Canon 80D vs XC10
The Canon EOS 80D and the Canon XC10 are two enthusiast cameras that were revealed to the public, respectively, in February 2016 and April 2015. The 80D is a DSLR, while the XC10 is a fixed lens compact. The cameras are based on an APS-C (80D) and an one-inch (XC10) sensor. The 80D has a resolution of 24 megapixels, whereas the XC10 provides 12 MP.
Below is an overview of the main specs of the two cameras as a starting point for the comparison.
|Canon 80D||Canon XC10|
|Digital single lens reflex||Fixed lens compact camera|
|Canon EF mount lenses||24-240mm f/2.8-5.6|
|24 MP, APS-C Sensor||12 MP, 1" Sensor|
|1080/60p Video||4K/30p Video|
|ISO 100-16000 (100-25600)||ISO 160-20000|
|Optical viewfinder||No viewfinder, LCD framing|
|3.0" LCD, 1040k dots||3.0" LCD, 1030k dots|
|Swivel touchscreen||Tilting touchscreen|
|7 shutter flaps per second||3.8 shutter flaps per second|
|Weathersealed body||Not weather sealed|
|139 x 105 x 79 mm, 730 g||125 x 102 x 122 mm, 1040 g|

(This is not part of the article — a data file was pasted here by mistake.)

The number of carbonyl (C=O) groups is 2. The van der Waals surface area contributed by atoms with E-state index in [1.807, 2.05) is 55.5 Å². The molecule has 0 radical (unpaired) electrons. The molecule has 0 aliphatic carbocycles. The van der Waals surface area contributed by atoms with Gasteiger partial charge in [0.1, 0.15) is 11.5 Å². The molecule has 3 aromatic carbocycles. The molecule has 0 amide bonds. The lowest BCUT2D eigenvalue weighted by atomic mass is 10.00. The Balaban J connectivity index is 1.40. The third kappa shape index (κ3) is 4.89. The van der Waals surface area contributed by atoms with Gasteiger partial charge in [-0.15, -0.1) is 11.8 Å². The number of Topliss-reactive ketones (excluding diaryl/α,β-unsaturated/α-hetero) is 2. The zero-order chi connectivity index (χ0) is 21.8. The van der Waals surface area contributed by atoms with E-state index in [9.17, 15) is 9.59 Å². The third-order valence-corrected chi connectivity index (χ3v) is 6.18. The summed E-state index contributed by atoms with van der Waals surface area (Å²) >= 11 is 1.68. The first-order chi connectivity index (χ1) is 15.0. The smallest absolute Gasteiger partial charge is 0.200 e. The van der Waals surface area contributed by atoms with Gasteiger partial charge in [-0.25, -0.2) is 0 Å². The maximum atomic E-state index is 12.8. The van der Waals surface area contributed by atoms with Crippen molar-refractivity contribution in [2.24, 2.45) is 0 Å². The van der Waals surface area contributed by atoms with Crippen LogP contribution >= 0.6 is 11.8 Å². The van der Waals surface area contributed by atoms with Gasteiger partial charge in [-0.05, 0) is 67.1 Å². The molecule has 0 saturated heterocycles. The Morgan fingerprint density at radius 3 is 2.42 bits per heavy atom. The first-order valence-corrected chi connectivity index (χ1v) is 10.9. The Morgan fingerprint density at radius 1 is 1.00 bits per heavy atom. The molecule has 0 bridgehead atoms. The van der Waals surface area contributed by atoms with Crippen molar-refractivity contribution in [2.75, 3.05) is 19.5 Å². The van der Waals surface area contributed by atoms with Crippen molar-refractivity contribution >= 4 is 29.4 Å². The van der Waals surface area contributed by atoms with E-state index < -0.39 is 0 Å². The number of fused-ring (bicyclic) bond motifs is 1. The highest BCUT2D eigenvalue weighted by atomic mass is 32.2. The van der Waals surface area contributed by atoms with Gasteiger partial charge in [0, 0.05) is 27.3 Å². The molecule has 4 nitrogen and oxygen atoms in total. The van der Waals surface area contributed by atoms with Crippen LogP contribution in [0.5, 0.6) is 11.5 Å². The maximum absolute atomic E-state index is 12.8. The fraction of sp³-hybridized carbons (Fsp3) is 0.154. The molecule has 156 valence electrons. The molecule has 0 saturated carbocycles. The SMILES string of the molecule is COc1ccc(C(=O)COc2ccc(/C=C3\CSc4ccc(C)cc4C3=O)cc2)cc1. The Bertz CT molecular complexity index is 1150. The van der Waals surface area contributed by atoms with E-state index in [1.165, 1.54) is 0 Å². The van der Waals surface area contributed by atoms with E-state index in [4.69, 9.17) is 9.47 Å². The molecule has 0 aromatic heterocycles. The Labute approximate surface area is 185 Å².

Going beyond this snapshot of core features and characteristics, what are the differences between the Canon EOS 80D and the Canon XC10? Which one should you buy? Read on to find out how these two cameras compare with respect to their body size, their imaging sensors, their shooting features, their input-output connections, and their reception by expert reviewers.
The physical size and weight of the Canon 80D and the Canon XC10 are illustrated in the side-by-side display below. The two cameras are presented according to their relative size. Three consecutive views from the front, the top, and the rear side are shown. All width, height and depth dimensions are rounded to the nearest millimeter.